SERVANTS, SLAVES, AND THE DOMESTIC ORDER IN THE OTTOMAN MIDDLE EAST

in Hawwa
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Abstract

To an appreciable degree, female domestic work in the Ottoman Middle East was shaped by organizational and valuative premises that were also common to women outside the Ottoman and Islamic worlds. Ambiguity such as between women's duties and socially recognized "work", or between kin and servant—was a keynote of women's condition regardless of cultural setting. However, in the Middle East, the persistence of slavery into the late nineteenth century as a predominantly female and domestic-labor institution added a distinctive element to the nature of domestic labor and women's role within it.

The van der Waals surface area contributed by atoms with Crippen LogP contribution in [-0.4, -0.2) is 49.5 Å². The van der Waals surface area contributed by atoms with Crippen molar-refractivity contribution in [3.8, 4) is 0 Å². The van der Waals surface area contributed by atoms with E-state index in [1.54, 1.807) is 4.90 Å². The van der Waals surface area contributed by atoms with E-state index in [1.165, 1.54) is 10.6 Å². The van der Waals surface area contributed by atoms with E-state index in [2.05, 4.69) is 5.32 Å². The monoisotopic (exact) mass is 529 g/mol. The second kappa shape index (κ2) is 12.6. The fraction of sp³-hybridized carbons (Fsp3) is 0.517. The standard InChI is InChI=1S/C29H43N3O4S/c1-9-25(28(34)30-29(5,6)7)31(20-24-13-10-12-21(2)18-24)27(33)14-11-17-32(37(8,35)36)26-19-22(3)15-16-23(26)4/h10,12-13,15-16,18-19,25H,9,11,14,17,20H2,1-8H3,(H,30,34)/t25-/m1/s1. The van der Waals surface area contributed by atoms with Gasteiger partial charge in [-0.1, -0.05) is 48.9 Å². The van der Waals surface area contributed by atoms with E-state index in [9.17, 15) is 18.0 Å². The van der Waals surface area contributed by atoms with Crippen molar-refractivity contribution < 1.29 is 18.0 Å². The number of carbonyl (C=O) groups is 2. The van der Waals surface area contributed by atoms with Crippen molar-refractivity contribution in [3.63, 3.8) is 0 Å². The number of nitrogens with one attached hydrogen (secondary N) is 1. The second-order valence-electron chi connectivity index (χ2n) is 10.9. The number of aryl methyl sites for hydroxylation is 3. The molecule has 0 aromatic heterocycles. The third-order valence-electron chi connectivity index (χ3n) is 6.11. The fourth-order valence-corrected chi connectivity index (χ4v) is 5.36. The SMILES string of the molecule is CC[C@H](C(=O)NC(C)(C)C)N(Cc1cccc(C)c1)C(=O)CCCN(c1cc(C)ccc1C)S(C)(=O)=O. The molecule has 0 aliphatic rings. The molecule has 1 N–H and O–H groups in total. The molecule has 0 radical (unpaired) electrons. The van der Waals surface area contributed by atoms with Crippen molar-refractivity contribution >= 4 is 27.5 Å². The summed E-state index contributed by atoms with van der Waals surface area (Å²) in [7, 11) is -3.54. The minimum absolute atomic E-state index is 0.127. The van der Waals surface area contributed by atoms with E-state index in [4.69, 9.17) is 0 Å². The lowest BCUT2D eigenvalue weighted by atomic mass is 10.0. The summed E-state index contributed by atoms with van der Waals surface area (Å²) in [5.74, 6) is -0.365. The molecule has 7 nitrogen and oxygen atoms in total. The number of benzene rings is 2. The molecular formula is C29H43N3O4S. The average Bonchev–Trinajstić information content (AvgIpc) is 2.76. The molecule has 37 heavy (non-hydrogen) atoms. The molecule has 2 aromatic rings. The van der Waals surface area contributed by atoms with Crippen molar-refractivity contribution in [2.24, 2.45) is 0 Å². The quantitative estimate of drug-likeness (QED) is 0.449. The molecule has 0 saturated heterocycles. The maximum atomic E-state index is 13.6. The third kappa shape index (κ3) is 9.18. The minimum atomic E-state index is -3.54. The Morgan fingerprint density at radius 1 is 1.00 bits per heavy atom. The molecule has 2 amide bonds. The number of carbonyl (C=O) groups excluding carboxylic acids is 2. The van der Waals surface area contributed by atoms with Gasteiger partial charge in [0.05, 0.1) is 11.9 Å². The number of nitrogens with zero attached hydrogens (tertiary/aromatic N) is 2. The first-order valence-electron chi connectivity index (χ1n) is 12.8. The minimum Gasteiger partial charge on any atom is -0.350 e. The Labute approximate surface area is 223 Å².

SERVANTS, SLAVES, AND THE DOMESTIC ORDER IN THE OTTOMAN MIDDLE EAST

in Hawwa

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